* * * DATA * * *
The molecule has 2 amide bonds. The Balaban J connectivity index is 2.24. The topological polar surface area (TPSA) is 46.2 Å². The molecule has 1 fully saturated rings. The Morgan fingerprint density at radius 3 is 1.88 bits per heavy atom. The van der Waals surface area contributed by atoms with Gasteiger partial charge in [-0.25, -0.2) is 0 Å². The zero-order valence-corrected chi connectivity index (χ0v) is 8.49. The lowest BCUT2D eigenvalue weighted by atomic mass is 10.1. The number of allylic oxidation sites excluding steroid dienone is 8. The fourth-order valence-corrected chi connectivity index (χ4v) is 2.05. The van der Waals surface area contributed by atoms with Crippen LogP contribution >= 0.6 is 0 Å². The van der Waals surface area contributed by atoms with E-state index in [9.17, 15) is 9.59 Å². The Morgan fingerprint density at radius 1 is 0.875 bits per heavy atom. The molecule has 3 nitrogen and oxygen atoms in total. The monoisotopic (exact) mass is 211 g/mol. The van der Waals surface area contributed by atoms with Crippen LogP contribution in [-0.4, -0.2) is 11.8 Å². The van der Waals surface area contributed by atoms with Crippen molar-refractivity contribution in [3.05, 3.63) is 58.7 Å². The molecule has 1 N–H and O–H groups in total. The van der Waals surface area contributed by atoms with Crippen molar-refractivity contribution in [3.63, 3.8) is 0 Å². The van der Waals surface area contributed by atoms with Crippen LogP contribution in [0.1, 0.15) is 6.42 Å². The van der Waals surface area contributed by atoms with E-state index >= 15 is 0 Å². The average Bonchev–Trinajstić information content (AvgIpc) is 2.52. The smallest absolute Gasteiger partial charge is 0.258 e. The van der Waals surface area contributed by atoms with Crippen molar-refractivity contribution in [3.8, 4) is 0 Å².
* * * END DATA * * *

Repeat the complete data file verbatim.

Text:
The molecule has 2 amide bonds. The Balaban J connectivity index is 2.24. The topological polar surface area (TPSA) is 46.2 Å². The molecule has 1 fully saturated rings. The Morgan fingerprint density at radius 3 is 1.88 bits per heavy atom. The van der Waals surface area contributed by atoms with Gasteiger partial charge in [-0.25, -0.2) is 0 Å². The zero-order valence-corrected chi connectivity index (χ0v) is 8.49. The lowest BCUT2D eigenvalue weighted by atomic mass is 10.1. The number of allylic oxidation sites excluding steroid dienone is 8. The fourth-order valence-corrected chi connectivity index (χ4v) is 2.05. The van der Waals surface area contributed by atoms with Crippen LogP contribution >= 0.6 is 0 Å². The van der Waals surface area contributed by atoms with E-state index in [9.17, 15) is 9.59 Å². The Morgan fingerprint density at radius 1 is 0.875 bits per heavy atom. The molecule has 3 nitrogen and oxygen atoms in total. The monoisotopic (exact) mass is 211 g/mol. The van der Waals surface area contributed by atoms with Crippen LogP contribution in [-0.4, -0.2) is 11.8 Å². The van der Waals surface area contributed by atoms with Crippen molar-refractivity contribution in [3.05, 3.63) is 58.7 Å². The molecule has 1 N–H and O–H groups in total. The van der Waals surface area contributed by atoms with Crippen molar-refractivity contribution in [3.63, 3.8) is 0 Å². The van der Waals surface area contributed by atoms with Crippen LogP contribution in [0.1, 0.15) is 6.42 Å². The van der Waals surface area contributed by atoms with E-state index >= 15 is 0 Å². The average Bonchev–Trinajstić information content (AvgIpc) is 2.52. The smallest absolute Gasteiger partial charge is 0.258 e. The van der Waals surface area contributed by atoms with Crippen molar-refractivity contribution in [3.8, 4) is 0 Å².